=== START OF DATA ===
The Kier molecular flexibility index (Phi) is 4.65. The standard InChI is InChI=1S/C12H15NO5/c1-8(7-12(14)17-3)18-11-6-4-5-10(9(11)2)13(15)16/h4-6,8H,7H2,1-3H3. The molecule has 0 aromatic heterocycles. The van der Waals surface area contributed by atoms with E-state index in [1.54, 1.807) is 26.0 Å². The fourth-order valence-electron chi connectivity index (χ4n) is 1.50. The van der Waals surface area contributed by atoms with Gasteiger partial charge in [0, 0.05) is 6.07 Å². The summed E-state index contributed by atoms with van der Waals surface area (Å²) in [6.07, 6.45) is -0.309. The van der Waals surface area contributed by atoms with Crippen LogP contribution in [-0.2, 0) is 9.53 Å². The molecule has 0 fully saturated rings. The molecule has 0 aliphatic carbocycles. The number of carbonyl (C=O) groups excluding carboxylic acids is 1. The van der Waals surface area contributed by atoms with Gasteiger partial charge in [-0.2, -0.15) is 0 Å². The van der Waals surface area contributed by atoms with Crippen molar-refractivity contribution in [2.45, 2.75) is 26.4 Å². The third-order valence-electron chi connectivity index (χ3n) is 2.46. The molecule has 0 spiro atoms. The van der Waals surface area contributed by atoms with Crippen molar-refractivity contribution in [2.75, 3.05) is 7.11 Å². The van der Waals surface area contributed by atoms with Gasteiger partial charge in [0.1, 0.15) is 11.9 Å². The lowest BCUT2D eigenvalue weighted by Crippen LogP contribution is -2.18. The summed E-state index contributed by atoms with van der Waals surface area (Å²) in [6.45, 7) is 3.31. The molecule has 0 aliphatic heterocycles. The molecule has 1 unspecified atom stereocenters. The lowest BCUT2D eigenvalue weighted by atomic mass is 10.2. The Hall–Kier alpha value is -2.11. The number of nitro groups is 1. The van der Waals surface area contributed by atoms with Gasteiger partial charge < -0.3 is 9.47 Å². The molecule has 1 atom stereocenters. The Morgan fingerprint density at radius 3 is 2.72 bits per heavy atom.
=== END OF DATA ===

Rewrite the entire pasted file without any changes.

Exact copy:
The Kier molecular flexibility index (Phi) is 4.65. The standard InChI is InChI=1S/C12H15NO5/c1-8(7-12(14)17-3)18-11-6-4-5-10(9(11)2)13(15)16/h4-6,8H,7H2,1-3H3. The molecule has 0 aromatic heterocycles. The van der Waals surface area contributed by atoms with E-state index in [1.54, 1.807) is 26.0 Å². The fourth-order valence-electron chi connectivity index (χ4n) is 1.50. The van der Waals surface area contributed by atoms with Gasteiger partial charge in [0, 0.05) is 6.07 Å². The summed E-state index contributed by atoms with van der Waals surface area (Å²) in [6.07, 6.45) is -0.309. The van der Waals surface area contributed by atoms with Crippen LogP contribution in [-0.2, 0) is 9.53 Å². The molecule has 0 fully saturated rings. The molecule has 0 aliphatic carbocycles. The number of carbonyl (C=O) groups excluding carboxylic acids is 1. The van der Waals surface area contributed by atoms with Gasteiger partial charge in [-0.2, -0.15) is 0 Å². The van der Waals surface area contributed by atoms with Crippen molar-refractivity contribution in [2.45, 2.75) is 26.4 Å². The third-order valence-electron chi connectivity index (χ3n) is 2.46. The molecule has 0 spiro atoms. The van der Waals surface area contributed by atoms with Crippen molar-refractivity contribution in [2.75, 3.05) is 7.11 Å². The van der Waals surface area contributed by atoms with Gasteiger partial charge in [0.1, 0.15) is 11.9 Å². The lowest BCUT2D eigenvalue weighted by Crippen LogP contribution is -2.18. The summed E-state index contributed by atoms with van der Waals surface area (Å²) in [6.45, 7) is 3.31. The molecule has 0 aliphatic heterocycles. The molecule has 1 unspecified atom stereocenters. The lowest BCUT2D eigenvalue weighted by atomic mass is 10.2. The Hall–Kier alpha value is -2.11. The number of nitro groups is 1. The van der Waals surface area contributed by atoms with Gasteiger partial charge < -0.3 is 9.47 Å². The molecule has 1 atom stereocenters. The Morgan fingerprint density at radius 3 is 2.72 bits per heavy atom.